December 29, 1998 | Insatiable Critic
I want to go to a spot that’s so hot I can’t get a table.
It all depends on what crowd you want to be shunned by: Supermodels, Displaced Royals, Book-of-the-Month Club Lions, Grammy Bait, Bonus-Baby Jocks, Hollywood Heavyweights, Drag Queens. There are layers upon layers of heat in this town. Incredibly, Elaine’s still gets visiting filmbos and is now into its third generation of the fourth estate. Le Cirque is a conundrum. One day, it’s a Junior League outing in Cincinnati. The next, hello, Hollywood Squares. But don’t even hope to see the fire in Sirio’s eyes before February. At Nobu, cinema- and music-world sluggers have first dibs. So unless De Niro or Drew Nieporent owes you, forget it. Downtown boomers’ brats hang out at Rialto.
Subterranean insinuations of the Casbah, kooky drinks, and stylized Moroccan dishes bring scene-seekers to Chez es Saada, hidden in an old schoolhouse on the Lower East Side.
The gossip vixen Cassandra, my well-placed nocturnal spy, insists the crowd at Asia de Cuba is already slightly shabby. But I don’t care. It’s sexy and dim and cosmetic in that Starckly gorgeous room. After a mai tai and a half, I couldn’t tell Joan Rivers from Dennis Rodman anyway. And I love the tricked-up cooking. People who have nothing better to debate are of two minds about Balthazar. Some say torrid. Some say torpor. Even so, Keith McNally’s Parisian homage is still a tough ticket. Lunch brings out SoHo’s sachems en masse. But hey, breakfast is so far still sedate and civilized. Even you, even I, will likely rate a spot to nurse a pot of Earl Grey or a nice mocha latte, with pain au chocolat from the Balthazar bakery.
No matter how much you deny it, I bet you have secret places.
My secret places have nothing to do with restaurants. Perhaps it’s naïve and even boring, but when it comes to food, I always tell. Here are my off-duty hangouts: When Daddy Warbucks pays, I butter him up at Le Bernardin or Nobu. In Upper West Side just-we-two moments after a flick, my mate and I stop by Shun Lee Cafe, where we shun the dim sum in favor of an authentic stir-fry. Tripe or oxtails, perhaps. At Cafe Fiorello, we can point to what we want from the savory vegetable-antipasti display -- a no-yawn supper before a night of brain-taxing Kultur at Lincoln Center. Often we join friends at Spartina, most recently to see how chef Stephen Kalt, my sometime tasting crony, has been inspired by his latest week in Spain. When I first spotted him in the kitchen at Le Cirque, it was his cool good looks I noticed. But now I value his thin grilled pizzas and lusty flavoring as much as his camaraderie.
Velvet, iridescent taffeta, and golden lighting add new swank and intimacy to the room, but it’s the Oloroso-perfumed mushrooms and brandade-stuffed trout in a basquaise sauce that takes the spotlight. Crisp heads-on shrimp ride atop Valencian rice and aïoli, the same garlicky ooze that flavors the shrimp pancakes. The tasty new orange cake made with olive oil comes straight from the kitchen of an Iberian granny. I tease Kalt because the a is shorted out in the neon sign at the end of the bar that reads ple sure, but as my guest observes, “There’s always something missing in pleasure.”
What are New York’s best chefs buzzing about?
Verjus, wild grouse, Bugs Bunny (popping up on every menu these days), cotton candy, and Union Pacific. In his last post, at the late Dava, Rocco DiSpirito’s cooking was wildly inventive. Some found it simply weird. Wonderfully weird, I thought. Now, in a dramatic otherworldly rain-forest setting by Larry Bogdanow Partners, DiSpirito steps up a level closer to Valhalla. Sweet, small scallops nuzzle in their shells next to blobs of sea urchin, damp with an essence of tomato, mustard oil, mirin, and black mustard seed that rocket straight to the brain. “Toss them down like shooters if you wish,” the smooth pro of a waiter suggests. Thick seared foie gras fillet gets mounted on sheer slivers of green papaya, tart, sweet, and nutty all at once -- mingling textures of velvet and pistachio crunch. Do these sound like the delusions of a madman? Halibut braised in goose fat with ginger jus and shallot cracklings. Black bass crusted in crushed sunflower seeds on celeriac purée with corn and sherry-poached figs. Diver scallops in a foie gras emulsion. Dare I whisper “Genius”?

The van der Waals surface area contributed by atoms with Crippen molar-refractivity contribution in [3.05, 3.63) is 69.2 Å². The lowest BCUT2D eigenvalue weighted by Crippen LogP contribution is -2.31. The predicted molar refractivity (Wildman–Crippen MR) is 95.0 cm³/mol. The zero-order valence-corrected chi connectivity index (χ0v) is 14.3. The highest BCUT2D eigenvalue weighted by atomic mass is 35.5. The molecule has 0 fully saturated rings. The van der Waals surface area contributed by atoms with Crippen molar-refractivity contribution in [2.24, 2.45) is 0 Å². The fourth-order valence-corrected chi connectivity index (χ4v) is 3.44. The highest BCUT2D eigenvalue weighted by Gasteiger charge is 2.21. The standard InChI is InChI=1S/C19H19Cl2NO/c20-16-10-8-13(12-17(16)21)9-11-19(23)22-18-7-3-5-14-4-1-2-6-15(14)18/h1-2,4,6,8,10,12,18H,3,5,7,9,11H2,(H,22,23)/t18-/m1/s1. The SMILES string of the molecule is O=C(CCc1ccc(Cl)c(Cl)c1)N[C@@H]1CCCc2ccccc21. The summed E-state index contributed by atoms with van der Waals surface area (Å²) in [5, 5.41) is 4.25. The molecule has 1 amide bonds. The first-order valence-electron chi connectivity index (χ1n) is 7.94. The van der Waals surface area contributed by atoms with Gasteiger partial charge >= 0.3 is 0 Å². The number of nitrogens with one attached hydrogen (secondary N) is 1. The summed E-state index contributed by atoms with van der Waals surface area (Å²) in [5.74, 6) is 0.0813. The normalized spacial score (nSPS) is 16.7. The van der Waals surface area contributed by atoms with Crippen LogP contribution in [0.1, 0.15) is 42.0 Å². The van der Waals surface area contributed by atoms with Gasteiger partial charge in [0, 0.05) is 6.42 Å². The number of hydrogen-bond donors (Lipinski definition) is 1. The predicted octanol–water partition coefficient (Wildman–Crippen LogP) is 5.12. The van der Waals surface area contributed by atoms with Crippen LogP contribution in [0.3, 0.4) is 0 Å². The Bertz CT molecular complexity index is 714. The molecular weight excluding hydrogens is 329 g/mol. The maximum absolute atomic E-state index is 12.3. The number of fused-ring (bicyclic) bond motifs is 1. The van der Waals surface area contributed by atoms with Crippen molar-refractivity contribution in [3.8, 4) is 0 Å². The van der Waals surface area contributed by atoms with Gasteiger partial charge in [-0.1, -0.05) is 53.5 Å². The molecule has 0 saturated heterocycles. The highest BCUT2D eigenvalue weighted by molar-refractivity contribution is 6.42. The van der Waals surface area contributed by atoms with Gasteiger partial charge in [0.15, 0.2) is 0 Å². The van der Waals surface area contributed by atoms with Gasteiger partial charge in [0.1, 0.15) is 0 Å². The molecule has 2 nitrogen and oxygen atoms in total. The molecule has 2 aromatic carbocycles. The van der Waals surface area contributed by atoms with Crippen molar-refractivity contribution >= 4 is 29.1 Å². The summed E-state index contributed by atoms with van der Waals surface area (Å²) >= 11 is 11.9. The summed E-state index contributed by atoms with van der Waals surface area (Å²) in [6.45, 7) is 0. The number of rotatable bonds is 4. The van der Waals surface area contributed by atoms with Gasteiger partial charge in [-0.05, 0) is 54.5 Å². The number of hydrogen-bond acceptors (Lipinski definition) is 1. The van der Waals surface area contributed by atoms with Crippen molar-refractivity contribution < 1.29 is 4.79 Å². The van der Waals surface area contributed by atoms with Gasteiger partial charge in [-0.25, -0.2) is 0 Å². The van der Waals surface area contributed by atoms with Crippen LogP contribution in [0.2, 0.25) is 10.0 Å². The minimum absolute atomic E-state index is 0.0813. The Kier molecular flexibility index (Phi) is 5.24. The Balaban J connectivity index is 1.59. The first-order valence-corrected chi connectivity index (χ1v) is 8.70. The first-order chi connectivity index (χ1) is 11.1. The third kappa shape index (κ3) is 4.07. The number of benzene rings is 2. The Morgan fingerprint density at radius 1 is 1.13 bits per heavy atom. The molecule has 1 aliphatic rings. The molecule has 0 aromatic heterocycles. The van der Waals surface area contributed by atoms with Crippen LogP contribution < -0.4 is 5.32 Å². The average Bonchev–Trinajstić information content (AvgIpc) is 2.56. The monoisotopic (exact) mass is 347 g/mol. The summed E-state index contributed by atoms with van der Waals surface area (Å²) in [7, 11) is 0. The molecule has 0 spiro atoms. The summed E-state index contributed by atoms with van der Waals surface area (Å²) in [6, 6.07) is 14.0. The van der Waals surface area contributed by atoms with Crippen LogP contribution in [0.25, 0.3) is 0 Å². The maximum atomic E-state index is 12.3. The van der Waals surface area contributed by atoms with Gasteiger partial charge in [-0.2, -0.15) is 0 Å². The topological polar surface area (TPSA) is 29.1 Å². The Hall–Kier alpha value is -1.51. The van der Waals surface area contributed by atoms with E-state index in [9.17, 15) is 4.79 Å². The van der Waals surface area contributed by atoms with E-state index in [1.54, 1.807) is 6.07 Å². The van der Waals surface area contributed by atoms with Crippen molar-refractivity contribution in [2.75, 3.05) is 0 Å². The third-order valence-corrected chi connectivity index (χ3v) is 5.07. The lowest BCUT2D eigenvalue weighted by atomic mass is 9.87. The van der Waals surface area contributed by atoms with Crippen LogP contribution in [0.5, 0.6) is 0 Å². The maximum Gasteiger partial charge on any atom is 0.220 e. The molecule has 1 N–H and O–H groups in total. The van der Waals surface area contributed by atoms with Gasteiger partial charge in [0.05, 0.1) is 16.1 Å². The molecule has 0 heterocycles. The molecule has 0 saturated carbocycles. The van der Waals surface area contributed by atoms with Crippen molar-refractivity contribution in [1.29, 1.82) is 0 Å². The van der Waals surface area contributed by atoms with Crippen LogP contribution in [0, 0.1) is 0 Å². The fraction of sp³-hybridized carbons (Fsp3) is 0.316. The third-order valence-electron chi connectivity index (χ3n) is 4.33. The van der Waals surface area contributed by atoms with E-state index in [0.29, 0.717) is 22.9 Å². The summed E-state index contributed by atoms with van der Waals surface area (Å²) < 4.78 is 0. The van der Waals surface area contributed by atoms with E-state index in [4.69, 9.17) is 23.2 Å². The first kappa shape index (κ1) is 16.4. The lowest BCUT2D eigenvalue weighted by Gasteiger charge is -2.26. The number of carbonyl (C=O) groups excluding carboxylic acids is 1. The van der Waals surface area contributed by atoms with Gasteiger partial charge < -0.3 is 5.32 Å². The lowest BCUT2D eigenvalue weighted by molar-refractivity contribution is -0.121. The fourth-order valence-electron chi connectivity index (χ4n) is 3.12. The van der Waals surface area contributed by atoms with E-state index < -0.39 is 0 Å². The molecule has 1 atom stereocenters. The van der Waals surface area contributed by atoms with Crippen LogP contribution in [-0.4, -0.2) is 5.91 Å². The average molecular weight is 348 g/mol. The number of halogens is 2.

Who gets your vote for star chef of the year?
Jean-Georges Vongerichten. The rail-thin, baby-faced Alsatian seemed to be cooking in a fugue state for a while. But the Trump challenge woke him up. Maybe he’s cloned himself. Seeding Vong around the world, he keeps Jo Jo jumping and has quickly choreographed a triumph at Jean Georges in its minimalist glass box inside the Donald’s towering new bed-and-breakfast. By late fall, the dining-room crew had mastered a few old-fangled serving tricks and abandoned the rest. Imagine. There must be some fledgling pastry elf who does nothing but sliver vanilla beans thin as string. I could do without the petals and the cookie-crumb-and-candied-almond dust on the edge of the plate. And let’s definitely 86 the ridiculous marshmallows (or roast them over the votive candle) and toss out the confit of celery in the ethereal strawberry water.
But after the Fabergé checkerboard of tuna and hamachi with its masterly acid kick, and delicately sautéed frog’s legs redolent of garlic and lemon, these seem like testy little quibbles. I won’t even make fun of the marshmallows anymore. Not after luscious turbot delivered “rarish,” as if the kitchen and I were two minds with one thought. Not after the discovery of what a millet pancake can mean. Not after the astonishment of apple-cake confit. From the incandescence of the night, I’d never dreamed the chef was not in the kitchen till I walked out back to say “bravo.”